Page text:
Restitution fund for victims of Jeffrey Epstein faces over 100 claims
Jeffrey Epstein’s estate faces hundreds of restitution claims
The Victims’ Compensation Program set up by the estate of Jeffrey Epstein has paid out more than $30 million in restitution after receiving over 100 claims since July, The New York Times reports.
The American Jewish financier died by suicide in August 2019 in a Manhattan federal jail cell while awaiting a trial for allegedly trafficking minors across state lines.
Since Epstein placed the nearly $600 million he possessed at the time of his death in a trust just days before his passing, many were initially wary about whether his victims would have an easy route to seeing restitution money.
But Jordana Feldman, the lawyer in charge of the program, told The Times that the program processes all claims within 60 days, and she personally interviews claimants.
“It gives the victims an opportunity to tell their story, and it gives me an opportunity to get to know them in a way that can’t be fully captured in a paper file,” Feldman said. “I do see some of the rawness of the emotions. There is a very deep, long-lasting impact that the abuse has had on their lives.”
According to the program’s rules, restitution is available even to those who had reached settlements with Epstein during his lifetime.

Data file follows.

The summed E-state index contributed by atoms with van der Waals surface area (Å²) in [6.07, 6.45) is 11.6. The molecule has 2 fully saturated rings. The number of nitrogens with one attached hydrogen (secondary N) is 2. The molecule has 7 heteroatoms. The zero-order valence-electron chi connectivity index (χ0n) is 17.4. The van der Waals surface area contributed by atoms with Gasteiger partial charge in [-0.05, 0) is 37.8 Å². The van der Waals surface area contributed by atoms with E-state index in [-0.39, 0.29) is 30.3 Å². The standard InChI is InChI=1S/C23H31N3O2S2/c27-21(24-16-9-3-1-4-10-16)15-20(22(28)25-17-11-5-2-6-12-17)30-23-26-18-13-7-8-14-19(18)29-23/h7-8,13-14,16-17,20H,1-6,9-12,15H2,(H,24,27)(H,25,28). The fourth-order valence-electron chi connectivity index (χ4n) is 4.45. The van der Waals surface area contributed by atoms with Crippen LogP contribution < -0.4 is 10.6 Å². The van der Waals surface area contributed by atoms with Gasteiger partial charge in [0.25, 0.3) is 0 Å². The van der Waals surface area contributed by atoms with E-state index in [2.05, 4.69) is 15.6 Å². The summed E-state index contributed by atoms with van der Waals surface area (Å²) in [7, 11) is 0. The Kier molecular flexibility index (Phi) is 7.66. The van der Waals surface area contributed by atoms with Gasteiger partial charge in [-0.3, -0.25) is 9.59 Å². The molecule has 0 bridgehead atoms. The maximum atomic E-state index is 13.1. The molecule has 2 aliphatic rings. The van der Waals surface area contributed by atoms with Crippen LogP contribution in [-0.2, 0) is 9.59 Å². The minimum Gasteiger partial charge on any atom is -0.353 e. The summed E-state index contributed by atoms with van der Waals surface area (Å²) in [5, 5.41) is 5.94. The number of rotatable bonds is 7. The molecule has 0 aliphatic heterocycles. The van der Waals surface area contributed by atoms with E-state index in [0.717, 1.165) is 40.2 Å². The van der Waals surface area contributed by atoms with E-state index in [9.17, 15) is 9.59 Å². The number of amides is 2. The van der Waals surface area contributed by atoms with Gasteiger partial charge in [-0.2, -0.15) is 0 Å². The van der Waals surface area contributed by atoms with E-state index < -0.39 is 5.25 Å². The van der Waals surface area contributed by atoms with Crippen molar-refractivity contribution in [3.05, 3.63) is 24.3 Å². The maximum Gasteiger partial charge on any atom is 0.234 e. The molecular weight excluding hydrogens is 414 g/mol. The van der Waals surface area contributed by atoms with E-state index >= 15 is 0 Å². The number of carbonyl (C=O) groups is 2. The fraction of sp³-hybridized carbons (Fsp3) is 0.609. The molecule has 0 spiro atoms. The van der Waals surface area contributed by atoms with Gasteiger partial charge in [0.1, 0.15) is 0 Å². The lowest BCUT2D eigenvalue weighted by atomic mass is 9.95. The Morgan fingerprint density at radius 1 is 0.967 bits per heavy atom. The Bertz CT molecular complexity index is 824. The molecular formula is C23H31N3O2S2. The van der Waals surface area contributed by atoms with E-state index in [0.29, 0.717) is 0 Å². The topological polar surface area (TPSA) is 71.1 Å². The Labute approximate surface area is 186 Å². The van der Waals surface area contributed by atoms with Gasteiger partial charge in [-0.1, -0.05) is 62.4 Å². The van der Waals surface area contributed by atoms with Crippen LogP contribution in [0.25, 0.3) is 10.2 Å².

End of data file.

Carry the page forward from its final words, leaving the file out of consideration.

The rules were designed by a group of experts in claims resolution management, including Feldman, who has in the past worked with efforts to create restitution programs for victims of sexual abuse from the Catholic Church and Penn State University.
Denise N. George, the attorney general of the Virgin Islands, who had criticized past efforts by the estate to set up restitution programs, also contributed to the program’s design.
Spencer Kuvin, a Miami based lawyer representing nine women who have submitted claims to the program, said that the process of seeking restitution through the fund “is light-years different” from the legal battles he went through to secure settlements during Epstein’s life.
Currently, the Victims’ Compensation Program is financed through Southern Trust, one of Epstein’s companies registered in the Virgin Islands and a part of his estate. But according to its website, the program is under the full and complete administration of Feldman.